adam swenson
1/31/2012 11:48:16 PM

The legitimate medical literature? So the 43 published papers the interviewee had a hand in don't count him as an expert? ".001 to .1 mcg/Kg..." Doesn't sound like much until you see that levonorgestrel (a progestin) effectively renders women sterile with 99.7% certainty at concentrations of .3 mcg/Kg.

t brandt
1/31/2012 12:00:01 AM

This sort of pseudo-scientific article does a great disservice to a public concerned about the health dangers we could be exposed to, possibly diverting attention & resources from real problems. Here's a review of the research from the legitimate medical literature : Part of its summary: " To evaluate the risk, if any, from BPA, investigations were undertaken to more precisely determine human exposure levels and more carefully study the validity of the low-dose effects reported. On the basis of the most realistic studies of BPA levels in food and drink, as well as in human urine, it has been estimated that human exposures, including those of children, are very low and range from about .001 to .1 mcg/kg body weight (bw)/day. The results of the additional toxicology studies indicated that the low-dose effects could not be consistently replicated. In light of this, a number of governments and agencies brought together independent expert panels to carefully evaluate the toxicologic studies and provide regulatory guidance. These panels came to a similar conclusion, namely, that low-dose effects have not been demonstrated. They also supported the acceptable daily intake levels previously calculated on the basis of high-dose effects shown in laboratory animals. Comparing these acceptable intakes with the best exposure estimates reveals that human doses of BPA from migration of the compound into food and drink are orders of magnitude lower than acceptable daily intakes. Thus, it is very unlikely that humans, including infants and young children, are at risk from the presence of BPA in consumer products."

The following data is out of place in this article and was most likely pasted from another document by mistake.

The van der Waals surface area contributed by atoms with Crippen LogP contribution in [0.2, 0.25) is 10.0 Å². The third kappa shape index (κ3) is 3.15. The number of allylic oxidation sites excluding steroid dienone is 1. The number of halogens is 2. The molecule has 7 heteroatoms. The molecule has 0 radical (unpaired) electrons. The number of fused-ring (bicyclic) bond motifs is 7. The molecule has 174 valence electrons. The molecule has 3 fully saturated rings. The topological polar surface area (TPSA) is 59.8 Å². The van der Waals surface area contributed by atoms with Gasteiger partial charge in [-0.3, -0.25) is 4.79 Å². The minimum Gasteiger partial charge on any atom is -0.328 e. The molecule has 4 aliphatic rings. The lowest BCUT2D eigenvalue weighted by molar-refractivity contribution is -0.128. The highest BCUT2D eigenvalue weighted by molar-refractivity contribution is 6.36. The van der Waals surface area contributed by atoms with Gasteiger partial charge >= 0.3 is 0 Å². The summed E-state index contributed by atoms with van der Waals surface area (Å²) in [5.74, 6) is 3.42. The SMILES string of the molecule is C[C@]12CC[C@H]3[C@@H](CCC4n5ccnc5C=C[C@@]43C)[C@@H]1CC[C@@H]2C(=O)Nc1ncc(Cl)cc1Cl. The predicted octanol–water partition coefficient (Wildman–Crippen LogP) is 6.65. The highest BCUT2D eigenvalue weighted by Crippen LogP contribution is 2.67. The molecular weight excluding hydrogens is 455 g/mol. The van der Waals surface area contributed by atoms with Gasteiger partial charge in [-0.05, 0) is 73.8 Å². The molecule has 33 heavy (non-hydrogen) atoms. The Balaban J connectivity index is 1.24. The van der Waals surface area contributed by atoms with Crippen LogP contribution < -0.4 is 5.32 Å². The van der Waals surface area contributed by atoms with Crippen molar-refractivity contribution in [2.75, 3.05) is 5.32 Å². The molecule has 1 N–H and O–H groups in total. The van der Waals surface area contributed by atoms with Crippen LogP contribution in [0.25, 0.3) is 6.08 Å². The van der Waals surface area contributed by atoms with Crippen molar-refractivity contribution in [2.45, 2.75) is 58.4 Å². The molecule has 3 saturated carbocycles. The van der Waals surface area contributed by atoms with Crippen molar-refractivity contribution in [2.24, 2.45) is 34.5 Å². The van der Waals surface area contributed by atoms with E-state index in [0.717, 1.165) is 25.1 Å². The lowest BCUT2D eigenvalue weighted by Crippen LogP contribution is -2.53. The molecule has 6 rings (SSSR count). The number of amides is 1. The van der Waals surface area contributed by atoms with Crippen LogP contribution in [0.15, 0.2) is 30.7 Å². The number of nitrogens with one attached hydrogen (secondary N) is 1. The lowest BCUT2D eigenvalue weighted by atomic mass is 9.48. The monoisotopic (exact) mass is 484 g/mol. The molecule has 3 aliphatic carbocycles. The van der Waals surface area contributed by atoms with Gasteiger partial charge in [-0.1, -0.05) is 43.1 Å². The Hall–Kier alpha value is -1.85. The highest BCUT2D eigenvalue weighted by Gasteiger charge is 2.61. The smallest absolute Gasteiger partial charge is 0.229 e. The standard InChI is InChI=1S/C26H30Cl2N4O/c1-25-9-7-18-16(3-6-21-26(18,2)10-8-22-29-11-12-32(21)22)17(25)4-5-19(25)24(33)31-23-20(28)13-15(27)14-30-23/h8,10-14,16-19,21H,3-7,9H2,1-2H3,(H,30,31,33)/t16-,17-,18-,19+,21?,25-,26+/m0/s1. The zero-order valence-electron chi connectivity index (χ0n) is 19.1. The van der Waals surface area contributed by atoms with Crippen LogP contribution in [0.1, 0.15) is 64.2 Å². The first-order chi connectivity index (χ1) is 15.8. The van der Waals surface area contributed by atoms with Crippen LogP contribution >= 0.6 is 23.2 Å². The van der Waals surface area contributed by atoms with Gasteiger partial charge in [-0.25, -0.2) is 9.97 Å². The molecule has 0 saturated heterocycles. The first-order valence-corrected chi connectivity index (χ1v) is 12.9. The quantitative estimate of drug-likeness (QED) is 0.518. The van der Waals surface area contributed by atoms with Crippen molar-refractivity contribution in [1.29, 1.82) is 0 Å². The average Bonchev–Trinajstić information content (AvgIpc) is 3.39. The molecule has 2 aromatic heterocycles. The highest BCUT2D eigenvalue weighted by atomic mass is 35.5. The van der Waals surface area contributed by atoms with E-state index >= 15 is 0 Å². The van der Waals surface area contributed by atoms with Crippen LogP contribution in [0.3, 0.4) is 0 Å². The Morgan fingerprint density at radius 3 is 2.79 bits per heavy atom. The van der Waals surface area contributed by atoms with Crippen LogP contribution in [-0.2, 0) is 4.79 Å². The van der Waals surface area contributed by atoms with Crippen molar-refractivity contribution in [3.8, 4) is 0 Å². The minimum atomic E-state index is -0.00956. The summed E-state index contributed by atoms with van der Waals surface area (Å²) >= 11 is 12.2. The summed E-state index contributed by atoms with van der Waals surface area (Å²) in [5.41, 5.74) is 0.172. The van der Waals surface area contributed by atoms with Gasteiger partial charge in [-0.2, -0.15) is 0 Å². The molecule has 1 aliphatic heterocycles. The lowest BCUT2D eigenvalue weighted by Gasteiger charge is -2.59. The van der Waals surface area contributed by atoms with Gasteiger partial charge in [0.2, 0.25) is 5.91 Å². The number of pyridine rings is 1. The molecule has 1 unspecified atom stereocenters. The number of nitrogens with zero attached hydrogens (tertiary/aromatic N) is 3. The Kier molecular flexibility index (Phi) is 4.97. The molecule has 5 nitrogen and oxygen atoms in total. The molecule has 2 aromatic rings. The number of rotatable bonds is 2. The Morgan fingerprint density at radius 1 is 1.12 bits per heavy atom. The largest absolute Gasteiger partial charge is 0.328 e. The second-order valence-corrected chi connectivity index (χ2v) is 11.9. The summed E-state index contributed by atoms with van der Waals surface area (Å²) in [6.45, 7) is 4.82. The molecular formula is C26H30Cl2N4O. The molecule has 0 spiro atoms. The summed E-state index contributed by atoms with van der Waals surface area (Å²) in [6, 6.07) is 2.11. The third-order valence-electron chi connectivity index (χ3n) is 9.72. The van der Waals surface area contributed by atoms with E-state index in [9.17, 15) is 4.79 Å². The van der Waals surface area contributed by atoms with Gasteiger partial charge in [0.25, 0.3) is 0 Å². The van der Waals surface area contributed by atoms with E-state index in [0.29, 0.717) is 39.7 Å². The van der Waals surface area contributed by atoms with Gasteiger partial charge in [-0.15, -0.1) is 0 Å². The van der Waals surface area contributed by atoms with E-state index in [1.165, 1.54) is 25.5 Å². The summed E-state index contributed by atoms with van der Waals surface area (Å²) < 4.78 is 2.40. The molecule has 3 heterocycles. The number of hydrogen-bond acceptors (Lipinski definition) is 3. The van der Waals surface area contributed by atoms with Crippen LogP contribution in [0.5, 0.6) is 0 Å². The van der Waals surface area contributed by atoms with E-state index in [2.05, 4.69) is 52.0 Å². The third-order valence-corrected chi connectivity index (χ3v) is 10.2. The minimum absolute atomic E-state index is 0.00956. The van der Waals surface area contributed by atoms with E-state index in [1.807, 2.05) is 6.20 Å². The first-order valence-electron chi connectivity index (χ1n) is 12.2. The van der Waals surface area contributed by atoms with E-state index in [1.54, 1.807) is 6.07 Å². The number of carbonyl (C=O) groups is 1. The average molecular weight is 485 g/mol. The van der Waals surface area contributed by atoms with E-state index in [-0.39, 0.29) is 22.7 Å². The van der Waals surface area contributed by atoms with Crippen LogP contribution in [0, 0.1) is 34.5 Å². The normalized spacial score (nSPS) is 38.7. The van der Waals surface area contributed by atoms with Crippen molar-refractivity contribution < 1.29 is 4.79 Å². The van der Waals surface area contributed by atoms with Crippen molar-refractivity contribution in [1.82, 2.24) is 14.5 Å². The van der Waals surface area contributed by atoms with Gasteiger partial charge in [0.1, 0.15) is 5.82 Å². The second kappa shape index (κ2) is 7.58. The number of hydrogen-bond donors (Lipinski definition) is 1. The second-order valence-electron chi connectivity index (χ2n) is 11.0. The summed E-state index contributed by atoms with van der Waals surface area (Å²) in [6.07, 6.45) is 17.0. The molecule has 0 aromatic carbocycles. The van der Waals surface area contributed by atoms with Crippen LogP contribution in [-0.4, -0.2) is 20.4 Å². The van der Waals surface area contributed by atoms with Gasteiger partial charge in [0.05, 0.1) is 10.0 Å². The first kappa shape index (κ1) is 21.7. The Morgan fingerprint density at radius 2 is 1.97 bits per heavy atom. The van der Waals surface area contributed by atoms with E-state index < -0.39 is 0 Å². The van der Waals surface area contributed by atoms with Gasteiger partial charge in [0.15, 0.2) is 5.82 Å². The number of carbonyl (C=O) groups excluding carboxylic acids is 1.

adam swenson
1/30/2012 11:18:39 PM

Excellent article! I would like to know if we're missing a sentence here though: "Hard, clear [bottles] that do not say "BPA free." They contain other chemicals that I would not recommend being exposed to. And the water in there is not pure, nor is it regulated. "

j hefner
1/30/2012 6:09:47 PM

I would like to know where to find the information on the vacuum packs also...are they safe to use?

peri fenton
1/30/2012 4:06:06 PM

So he no longer uses canned food in his household...........does he buy only frozen veges? I mean, I get that the best thing would be to grow and can your own, but aside from that, are the plastic bags frozen veges come in safe or at least "safer" than cans? What about the plastic bags I use with my vacuum packer? This aids me tremendously in being able to provide my own food, but are they safe?